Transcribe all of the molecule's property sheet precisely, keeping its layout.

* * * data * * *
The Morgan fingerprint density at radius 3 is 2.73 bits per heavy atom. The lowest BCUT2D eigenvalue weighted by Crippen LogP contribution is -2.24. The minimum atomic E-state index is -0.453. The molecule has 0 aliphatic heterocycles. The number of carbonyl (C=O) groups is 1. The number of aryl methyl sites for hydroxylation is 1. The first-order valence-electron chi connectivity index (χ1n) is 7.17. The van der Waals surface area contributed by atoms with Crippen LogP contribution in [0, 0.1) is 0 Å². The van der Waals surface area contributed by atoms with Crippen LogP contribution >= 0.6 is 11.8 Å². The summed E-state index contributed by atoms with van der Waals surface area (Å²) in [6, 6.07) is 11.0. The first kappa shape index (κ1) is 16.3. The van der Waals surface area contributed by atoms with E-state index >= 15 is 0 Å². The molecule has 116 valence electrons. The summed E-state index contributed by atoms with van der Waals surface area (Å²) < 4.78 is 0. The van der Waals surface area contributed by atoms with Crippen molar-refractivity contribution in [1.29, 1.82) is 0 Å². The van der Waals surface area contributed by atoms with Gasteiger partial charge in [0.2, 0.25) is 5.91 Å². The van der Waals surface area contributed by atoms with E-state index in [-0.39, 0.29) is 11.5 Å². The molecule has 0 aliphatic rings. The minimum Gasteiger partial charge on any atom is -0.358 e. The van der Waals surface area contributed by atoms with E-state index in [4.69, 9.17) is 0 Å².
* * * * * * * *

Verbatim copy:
The Morgan fingerprint density at radius 3 is 2.73 bits per heavy atom. The lowest BCUT2D eigenvalue weighted by Crippen LogP contribution is -2.24. The minimum atomic E-state index is -0.453. The molecule has 0 aliphatic heterocycles. The number of carbonyl (C=O) groups is 1. The number of aryl methyl sites for hydroxylation is 1. The first-order valence-electron chi connectivity index (χ1n) is 7.17. The van der Waals surface area contributed by atoms with Crippen LogP contribution in [0, 0.1) is 0 Å². The van der Waals surface area contributed by atoms with Crippen LogP contribution >= 0.6 is 11.8 Å². The summed E-state index contributed by atoms with van der Waals surface area (Å²) in [6, 6.07) is 11.0. The first kappa shape index (κ1) is 16.3. The van der Waals surface area contributed by atoms with E-state index >= 15 is 0 Å². The molecule has 116 valence electrons. The summed E-state index contributed by atoms with van der Waals surface area (Å²) < 4.78 is 0. The van der Waals surface area contributed by atoms with Crippen molar-refractivity contribution in [1.29, 1.82) is 0 Å². The van der Waals surface area contributed by atoms with Gasteiger partial charge in [0.2, 0.25) is 5.91 Å². The van der Waals surface area contributed by atoms with E-state index in [-0.39, 0.29) is 11.5 Å². The molecule has 0 aliphatic rings. The minimum Gasteiger partial charge on any atom is -0.358 e. The van der Waals surface area contributed by atoms with E-state index in [4.69, 9.17) is 0 Å².